|Publication number||US8228642 B1|
|Application number||US 12/705,980|
|Publication date||Jul 24, 2012|
|Filing date||Feb 16, 2010|
|Priority date||Feb 16, 2009|
|Also published as||US8559138, US8654482|
|Publication number||12705980, 705980, US 8228642 B1, US 8228642B1, US-B1-8228642, US8228642 B1, US8228642B1|
|Inventors||Peter Hahn, Wei Keat Chai, Kuen Chee Ee|
|Original Assignee||Magnecomp Corporation|
|Export Citation||BiBTeX, EndNote, RefMan|
|Patent Citations (20), Referenced by (10), Classifications (6), Legal Events (1)|
|External Links: USPTO, USPTO Assignment, Espacenet|
This application claims priority from U.S. Provisional Patent Application Ser. No. 61/152,865 filed Feb. 16, 2009, the disclosure of which is incorporated by reference herein as if set forth in its entirety.
1. Field of the Invention
This invention relates to the field of hard disk drive suspensions having dual stage actuators. More particularly, this invention relates to the field of a dual stage actuator suspension for a hard disk drive, the suspension having a single microactuator device and employing pseudo symmetry to balance the suspension.
2. Description of Related Art
In a hard disk drive, the suspension is the component that holds the read-write head over the desired data track on the spinning magnetic hard drive. The disk drive could also be an optical disk or possibly other data storage technologies. As track densities increase and drives are made smaller, there is a constant need in the industry for greater precision in the disk drive components including the actuator(s) that move the read-write head to the correct data track.
Suspensions have been proposed that have dual stage actuators (DSAs), with the first stage being the voice coil motor that traditionally has moved the suspension, and the second stage being a microactuator mounted on the suspension itself that makes extremely fine adjustments to the head position. The microactuator typically comprises a pair of piezoelectric devices such as lead zirconate titanate (PZT) devices mounted in a push-pull configuration, such that one PZT pulls one side of the suspension while the other PZT pushes the other side. For purposes of the present disclosure and for purposes of simplicity of discussion, the microactuator will generally be referred to as a PZT although it will be understood that microactuators other than PZTs can be used. Representative of a dual PZT type DSA suspension are U.S. Pat. No. 6,614,627 issued to Shimizu et al, and U.S. Pat. No. 6,731,472 issued to Okamoto et al, which describe DSA suspensions using PZT devices as the microactuators. Those patents employ two non-split PZTs. A non-split PZT, also called a single pole PZT, is a PZT which has only a single electrical pole per face.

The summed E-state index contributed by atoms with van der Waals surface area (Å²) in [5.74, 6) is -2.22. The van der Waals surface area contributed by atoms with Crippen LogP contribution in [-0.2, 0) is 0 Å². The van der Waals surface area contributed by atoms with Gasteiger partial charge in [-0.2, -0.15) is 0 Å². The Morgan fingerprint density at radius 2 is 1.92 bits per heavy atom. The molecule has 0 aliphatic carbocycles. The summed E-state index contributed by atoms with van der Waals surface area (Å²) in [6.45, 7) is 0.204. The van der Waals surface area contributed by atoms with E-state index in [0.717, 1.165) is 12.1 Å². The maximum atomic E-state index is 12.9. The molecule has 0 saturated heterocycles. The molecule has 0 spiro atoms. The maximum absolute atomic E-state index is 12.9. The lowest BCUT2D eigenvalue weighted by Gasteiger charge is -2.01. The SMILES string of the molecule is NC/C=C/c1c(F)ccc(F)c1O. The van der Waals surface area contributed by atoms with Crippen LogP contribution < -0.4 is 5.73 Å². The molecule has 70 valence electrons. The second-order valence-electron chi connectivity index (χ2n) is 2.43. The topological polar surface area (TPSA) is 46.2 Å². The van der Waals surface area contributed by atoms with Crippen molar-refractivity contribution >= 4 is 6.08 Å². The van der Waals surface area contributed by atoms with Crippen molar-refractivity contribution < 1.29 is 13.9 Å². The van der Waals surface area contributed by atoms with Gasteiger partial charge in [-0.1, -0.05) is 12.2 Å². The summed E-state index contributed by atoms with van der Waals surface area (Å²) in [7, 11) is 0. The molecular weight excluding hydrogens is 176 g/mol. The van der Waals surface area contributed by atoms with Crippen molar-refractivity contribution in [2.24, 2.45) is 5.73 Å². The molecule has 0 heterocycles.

Another known design uses a split PZT. A split PZT is a single device in which the device is split into two portions that can be driven separately, such that a single device is capable of both expanding on one side and contracting on the other side. Split PZT's are typically formed by metalizing both the top face and the bottom face of the device, with a split line in the middle created by photo patterning. A split PZT behaves as if it is two separate PZTs. Split PZTs typically have three electrical connections: a right side driving voltage connection, a left side driving voltage connection, and a common ground connection.
Other configurations of PZT microactuated suspensions have been proposed. U.S. Pat. No. 6,381,104 issued to Soeno et al. shows a piezoelectric moving-slider microactuator that moves the slider by rotation. U.S. Pat. No. 7,382,583 issued to Hirano et al. describes a DSA suspension that uses a rotary piezoelectric microactuator.
DSA suspensions that use a microactuator other than a PZT microactuator have also been proposed. U.S. Pat. Nos. 5,959,808 issued to Fan et al. and 5,995,334 issued to Fan et al. describe electrostatic microactuators for suspensions.
DSA suspensions have also been proposed using PZTs in various locations, including on the mount plate, on the load beam, or on the gimbal tongue close to the slider.
Due to the additional cost of DSA suspensions over traditional suspensions, it is believed that DSA suspensions have only been recently become available commercially. There is therefore a need for reducing manufacturing costs of DSA suspensions.
The present invention is of a DSA type suspension requiring only a single non-split PZT microactuator, but which nevertheless is balanced about the central longitudinal axis of the suspension or load beam to within an acceptably high degree of mass balance and inertial balance. A mechanically balanced suspension will generally perform better, such as by not twisting in response to vertical movements of the suspension as the disk surface flutters or as the drive is bumped.
To achieve the balancing, an element which will be called herein a pseudo symmetry structure or element, or balancing structure or element, is either mounted to or fabricated on the suspension in a location generally opposite the microactuator. The pseudo symmetry element is designed such that it has a mass, a stiffness, and preferably a mass distribution that generally correspond to the microactuator, thus making the suspension generally symmetric about the longitudinal axis as measured by mass, stiffness, inertial distribution, and other relevant parameters.
A DSA suspension according to the present invention therefore typically has a central longitudinal axis, a PZT microactuator mounted on a first side of the central longitudinal axis for making fine radial adjustments in the position of a read-write head at or near the distal end of the suspension, and a pseudo symmetry structure on a second and opposite side of the central longitudinal axis, the pseudo symmetry structure mimicking the mechanical properties of the PZT and being generally disposed in mirror relation thereto. The pseudo symmetric structure is created such that it has similar mass and stiffness, and preferably similar mass distribution, as that of the PZT, in order to keep the suspension inertially symmetric about the central longitudinal axis.